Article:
"The hidden agenda is to recruit people to think about physical science or engineering careers," said UC Riverside physics professor Harry Tom, chairman of the Department of Physics and Astronomy.
He said too many people see physics as a lofty, theoretical subject instead of one that can help them understand how the world works and serve as a gateway to good jobs in high-tech fields.
I have a slightly different take on this. I've done many events which introduced various aspects of physics to the general public and students, and my intentions were very seldom on getting them to major or have a career in physics (that would have been a bonus). Rather, the main intention when I do something like this is
1. Introduce the subject
2. Show how physicists, and scientists in general, tackle a problem or a complicated task/issue
3. Show how physics is highly relevant to our everyday lives
4. Describe how the skill in tackling a physics problem can actually be quite valuable in dealing with other aspect of our life.
The study of physics in school should not be geared towards getting people to major or have a career in physics. Most of us who had to take electives in social science, humanities, literature, etc. didn't take it because we intended to be experts or have a career in those fields. Rather, we take it because it may be an important aspect of a general education to be able to function in society. A physics class should be viewed that way. It should be an integral aspect of learning and living in today's modern society. A physics course, if taught properly, introduce a student on ways to deal with a difficult and new problem, on how to think things through systematically and logically, on how to figure out the main principle or concept involved, and how to translate those concepts into ways that can make the problem solvable. A physics course teaches the students to think things through rationally! These are skills that are not exclusively used only in physics, but everywhere. Someone having such skills would never except some superficial answer from politicians on their economic or political policy, for example.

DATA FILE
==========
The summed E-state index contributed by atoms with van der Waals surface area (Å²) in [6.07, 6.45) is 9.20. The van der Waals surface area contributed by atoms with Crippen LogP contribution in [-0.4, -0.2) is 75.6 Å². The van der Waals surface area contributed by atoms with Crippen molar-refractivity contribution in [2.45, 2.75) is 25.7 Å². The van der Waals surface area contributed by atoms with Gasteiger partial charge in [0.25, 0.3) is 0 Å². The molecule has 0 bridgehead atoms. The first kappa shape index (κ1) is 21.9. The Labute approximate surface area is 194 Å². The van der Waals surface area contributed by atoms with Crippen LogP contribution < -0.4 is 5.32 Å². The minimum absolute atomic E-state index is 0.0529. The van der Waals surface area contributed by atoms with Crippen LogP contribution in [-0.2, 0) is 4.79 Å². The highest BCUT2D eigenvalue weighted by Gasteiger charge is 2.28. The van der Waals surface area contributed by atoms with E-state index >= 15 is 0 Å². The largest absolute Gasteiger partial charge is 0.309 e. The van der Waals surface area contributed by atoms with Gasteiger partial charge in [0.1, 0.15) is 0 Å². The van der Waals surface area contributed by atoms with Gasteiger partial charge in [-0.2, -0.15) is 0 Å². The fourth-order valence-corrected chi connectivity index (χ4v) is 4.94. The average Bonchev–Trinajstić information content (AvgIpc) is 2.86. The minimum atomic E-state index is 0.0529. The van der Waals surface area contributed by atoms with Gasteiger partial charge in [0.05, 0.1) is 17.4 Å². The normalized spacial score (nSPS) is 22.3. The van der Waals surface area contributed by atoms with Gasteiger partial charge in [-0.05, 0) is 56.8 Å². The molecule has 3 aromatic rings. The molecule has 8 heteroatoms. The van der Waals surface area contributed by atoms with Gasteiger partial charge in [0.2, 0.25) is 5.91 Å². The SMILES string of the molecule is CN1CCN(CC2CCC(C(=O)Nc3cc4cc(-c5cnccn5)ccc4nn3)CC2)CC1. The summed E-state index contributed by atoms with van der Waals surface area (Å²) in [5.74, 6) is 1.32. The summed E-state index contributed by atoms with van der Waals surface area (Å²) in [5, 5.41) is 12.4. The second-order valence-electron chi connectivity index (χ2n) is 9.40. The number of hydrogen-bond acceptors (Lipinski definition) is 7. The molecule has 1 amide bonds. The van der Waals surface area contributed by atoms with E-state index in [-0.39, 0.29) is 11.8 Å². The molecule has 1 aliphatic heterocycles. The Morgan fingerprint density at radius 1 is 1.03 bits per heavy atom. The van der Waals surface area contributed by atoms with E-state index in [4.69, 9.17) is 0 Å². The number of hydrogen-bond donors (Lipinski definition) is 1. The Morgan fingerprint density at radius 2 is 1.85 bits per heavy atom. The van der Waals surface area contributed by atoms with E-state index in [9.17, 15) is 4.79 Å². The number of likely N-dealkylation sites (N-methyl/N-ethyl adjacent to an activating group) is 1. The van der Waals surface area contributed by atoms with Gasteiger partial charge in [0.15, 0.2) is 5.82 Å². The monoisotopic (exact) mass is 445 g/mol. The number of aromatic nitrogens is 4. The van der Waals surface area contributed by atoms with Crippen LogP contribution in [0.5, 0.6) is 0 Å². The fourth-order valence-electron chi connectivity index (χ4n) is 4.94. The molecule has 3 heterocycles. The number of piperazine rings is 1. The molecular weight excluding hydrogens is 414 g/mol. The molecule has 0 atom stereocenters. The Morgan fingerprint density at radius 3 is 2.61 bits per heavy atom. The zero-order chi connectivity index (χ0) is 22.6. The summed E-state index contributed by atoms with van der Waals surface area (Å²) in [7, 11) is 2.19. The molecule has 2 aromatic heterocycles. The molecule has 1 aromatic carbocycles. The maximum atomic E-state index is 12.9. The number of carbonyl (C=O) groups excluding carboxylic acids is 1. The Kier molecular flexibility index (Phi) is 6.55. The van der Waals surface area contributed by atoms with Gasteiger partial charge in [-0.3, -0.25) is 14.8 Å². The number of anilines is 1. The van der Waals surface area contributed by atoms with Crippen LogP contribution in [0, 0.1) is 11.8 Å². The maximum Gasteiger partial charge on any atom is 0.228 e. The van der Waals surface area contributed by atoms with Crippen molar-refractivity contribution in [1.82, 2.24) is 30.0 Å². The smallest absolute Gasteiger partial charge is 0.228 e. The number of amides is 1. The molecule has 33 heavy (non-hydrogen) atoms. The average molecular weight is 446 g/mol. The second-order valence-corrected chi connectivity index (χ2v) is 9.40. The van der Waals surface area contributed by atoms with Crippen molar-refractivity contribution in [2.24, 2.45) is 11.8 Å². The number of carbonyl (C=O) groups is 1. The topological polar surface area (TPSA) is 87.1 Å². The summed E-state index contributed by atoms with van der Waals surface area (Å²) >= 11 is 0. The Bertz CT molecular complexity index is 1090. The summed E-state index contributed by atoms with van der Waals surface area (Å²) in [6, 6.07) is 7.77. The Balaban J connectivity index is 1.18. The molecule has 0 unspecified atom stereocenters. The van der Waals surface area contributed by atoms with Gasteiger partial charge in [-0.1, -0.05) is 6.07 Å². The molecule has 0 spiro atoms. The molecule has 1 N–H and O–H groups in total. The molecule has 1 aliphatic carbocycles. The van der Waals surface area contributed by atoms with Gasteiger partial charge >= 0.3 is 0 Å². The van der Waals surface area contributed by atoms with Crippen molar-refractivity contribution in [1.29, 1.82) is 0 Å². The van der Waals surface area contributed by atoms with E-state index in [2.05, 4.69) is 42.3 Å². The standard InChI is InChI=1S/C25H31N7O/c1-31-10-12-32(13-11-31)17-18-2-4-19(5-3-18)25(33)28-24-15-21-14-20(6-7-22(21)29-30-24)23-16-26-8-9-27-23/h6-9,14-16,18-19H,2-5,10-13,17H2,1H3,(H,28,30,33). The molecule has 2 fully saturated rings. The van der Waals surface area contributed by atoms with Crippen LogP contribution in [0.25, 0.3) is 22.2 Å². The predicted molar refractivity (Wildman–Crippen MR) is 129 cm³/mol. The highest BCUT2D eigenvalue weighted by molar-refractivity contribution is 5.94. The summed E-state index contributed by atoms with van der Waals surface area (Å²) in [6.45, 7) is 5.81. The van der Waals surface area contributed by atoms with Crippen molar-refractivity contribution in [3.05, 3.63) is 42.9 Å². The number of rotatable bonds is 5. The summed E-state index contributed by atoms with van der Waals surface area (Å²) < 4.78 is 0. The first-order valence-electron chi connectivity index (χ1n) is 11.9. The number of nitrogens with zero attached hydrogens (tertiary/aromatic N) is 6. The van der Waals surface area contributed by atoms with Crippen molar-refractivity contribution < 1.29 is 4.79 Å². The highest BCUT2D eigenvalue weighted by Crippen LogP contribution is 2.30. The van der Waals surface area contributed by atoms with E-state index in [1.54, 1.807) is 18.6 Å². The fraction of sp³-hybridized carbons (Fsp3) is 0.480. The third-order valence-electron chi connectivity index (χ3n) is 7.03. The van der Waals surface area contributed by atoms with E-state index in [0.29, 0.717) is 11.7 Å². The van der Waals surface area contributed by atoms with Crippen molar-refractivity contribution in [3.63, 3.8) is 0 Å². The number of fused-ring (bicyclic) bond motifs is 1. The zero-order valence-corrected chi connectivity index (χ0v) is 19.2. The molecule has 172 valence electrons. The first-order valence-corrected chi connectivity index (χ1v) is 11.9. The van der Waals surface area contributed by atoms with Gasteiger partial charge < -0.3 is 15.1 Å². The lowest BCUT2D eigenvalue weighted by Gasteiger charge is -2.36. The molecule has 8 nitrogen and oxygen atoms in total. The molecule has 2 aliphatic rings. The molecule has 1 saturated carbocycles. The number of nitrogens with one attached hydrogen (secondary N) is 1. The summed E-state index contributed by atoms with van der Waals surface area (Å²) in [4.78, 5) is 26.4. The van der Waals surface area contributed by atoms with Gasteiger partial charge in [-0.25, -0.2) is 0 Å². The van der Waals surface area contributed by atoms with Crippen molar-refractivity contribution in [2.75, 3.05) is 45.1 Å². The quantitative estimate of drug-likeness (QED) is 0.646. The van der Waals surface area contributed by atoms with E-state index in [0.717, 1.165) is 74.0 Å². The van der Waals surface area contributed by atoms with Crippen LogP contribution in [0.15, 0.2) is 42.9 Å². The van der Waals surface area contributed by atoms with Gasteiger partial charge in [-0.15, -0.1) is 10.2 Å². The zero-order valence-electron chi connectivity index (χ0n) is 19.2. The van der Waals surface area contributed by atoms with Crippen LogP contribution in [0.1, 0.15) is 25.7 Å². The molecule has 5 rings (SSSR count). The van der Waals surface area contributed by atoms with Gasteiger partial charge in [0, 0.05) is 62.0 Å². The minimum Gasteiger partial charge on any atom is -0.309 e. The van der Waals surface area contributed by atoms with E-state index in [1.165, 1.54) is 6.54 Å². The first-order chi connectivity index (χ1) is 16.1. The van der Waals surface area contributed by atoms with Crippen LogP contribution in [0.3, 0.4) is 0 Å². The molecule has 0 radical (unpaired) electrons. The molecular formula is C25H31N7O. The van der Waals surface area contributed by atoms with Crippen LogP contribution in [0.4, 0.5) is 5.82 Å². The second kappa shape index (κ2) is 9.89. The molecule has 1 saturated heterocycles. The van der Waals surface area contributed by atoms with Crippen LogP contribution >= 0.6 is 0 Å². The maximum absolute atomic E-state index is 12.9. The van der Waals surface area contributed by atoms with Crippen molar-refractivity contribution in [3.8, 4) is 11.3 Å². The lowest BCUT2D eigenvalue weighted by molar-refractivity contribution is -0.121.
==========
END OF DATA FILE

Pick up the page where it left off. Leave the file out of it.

So the importance of these events to the public and to young students should go beyond just getting them interested in physics to consider a career in it.